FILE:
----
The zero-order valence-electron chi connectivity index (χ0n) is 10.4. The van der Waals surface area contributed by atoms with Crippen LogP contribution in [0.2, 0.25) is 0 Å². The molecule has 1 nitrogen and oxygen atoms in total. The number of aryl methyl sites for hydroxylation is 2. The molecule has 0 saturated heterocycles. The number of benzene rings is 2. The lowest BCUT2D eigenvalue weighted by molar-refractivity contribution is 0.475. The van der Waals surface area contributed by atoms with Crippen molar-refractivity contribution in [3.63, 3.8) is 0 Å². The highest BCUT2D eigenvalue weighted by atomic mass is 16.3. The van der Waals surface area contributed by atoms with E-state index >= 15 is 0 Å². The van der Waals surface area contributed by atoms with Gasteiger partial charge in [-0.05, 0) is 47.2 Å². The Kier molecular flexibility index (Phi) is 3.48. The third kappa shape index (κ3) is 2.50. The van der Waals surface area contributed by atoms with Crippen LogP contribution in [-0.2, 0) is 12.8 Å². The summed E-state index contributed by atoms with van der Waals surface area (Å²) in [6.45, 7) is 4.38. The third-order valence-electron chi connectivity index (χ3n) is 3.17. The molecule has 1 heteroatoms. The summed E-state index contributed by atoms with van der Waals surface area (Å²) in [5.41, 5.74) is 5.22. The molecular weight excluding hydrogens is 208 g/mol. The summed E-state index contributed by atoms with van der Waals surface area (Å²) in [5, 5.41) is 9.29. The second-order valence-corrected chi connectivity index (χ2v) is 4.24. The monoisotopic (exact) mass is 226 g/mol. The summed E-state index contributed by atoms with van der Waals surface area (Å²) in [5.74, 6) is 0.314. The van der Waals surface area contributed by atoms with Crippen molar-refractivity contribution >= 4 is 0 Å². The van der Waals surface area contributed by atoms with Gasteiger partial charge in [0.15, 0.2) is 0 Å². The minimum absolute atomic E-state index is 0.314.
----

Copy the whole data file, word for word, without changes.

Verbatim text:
The zero-order valence-electron chi connectivity index (χ0n) is 10.4. The van der Waals surface area contributed by atoms with Crippen LogP contribution in [0.2, 0.25) is 0 Å². The molecule has 1 nitrogen and oxygen atoms in total. The number of aryl methyl sites for hydroxylation is 2. The molecule has 0 saturated heterocycles. The number of benzene rings is 2. The lowest BCUT2D eigenvalue weighted by molar-refractivity contribution is 0.475. The van der Waals surface area contributed by atoms with Crippen molar-refractivity contribution in [3.63, 3.8) is 0 Å². The highest BCUT2D eigenvalue weighted by atomic mass is 16.3. The van der Waals surface area contributed by atoms with E-state index >= 15 is 0 Å². The van der Waals surface area contributed by atoms with Gasteiger partial charge in [-0.05, 0) is 47.2 Å². The Kier molecular flexibility index (Phi) is 3.48. The third kappa shape index (κ3) is 2.50. The van der Waals surface area contributed by atoms with Crippen LogP contribution in [-0.2, 0) is 12.8 Å². The summed E-state index contributed by atoms with van der Waals surface area (Å²) in [6.45, 7) is 4.38. The third-order valence-electron chi connectivity index (χ3n) is 3.17. The molecule has 1 heteroatoms. The summed E-state index contributed by atoms with van der Waals surface area (Å²) in [5.41, 5.74) is 5.22. The molecular weight excluding hydrogens is 208 g/mol. The summed E-state index contributed by atoms with van der Waals surface area (Å²) in [5, 5.41) is 9.29. The second-order valence-corrected chi connectivity index (χ2v) is 4.24. The monoisotopic (exact) mass is 226 g/mol. The summed E-state index contributed by atoms with van der Waals surface area (Å²) in [5.74, 6) is 0.314. The van der Waals surface area contributed by atoms with Crippen molar-refractivity contribution >= 4 is 0 Å². The van der Waals surface area contributed by atoms with Gasteiger partial charge in [0.15, 0.2) is 0 Å². The minimum absolute atomic E-state index is 0.314.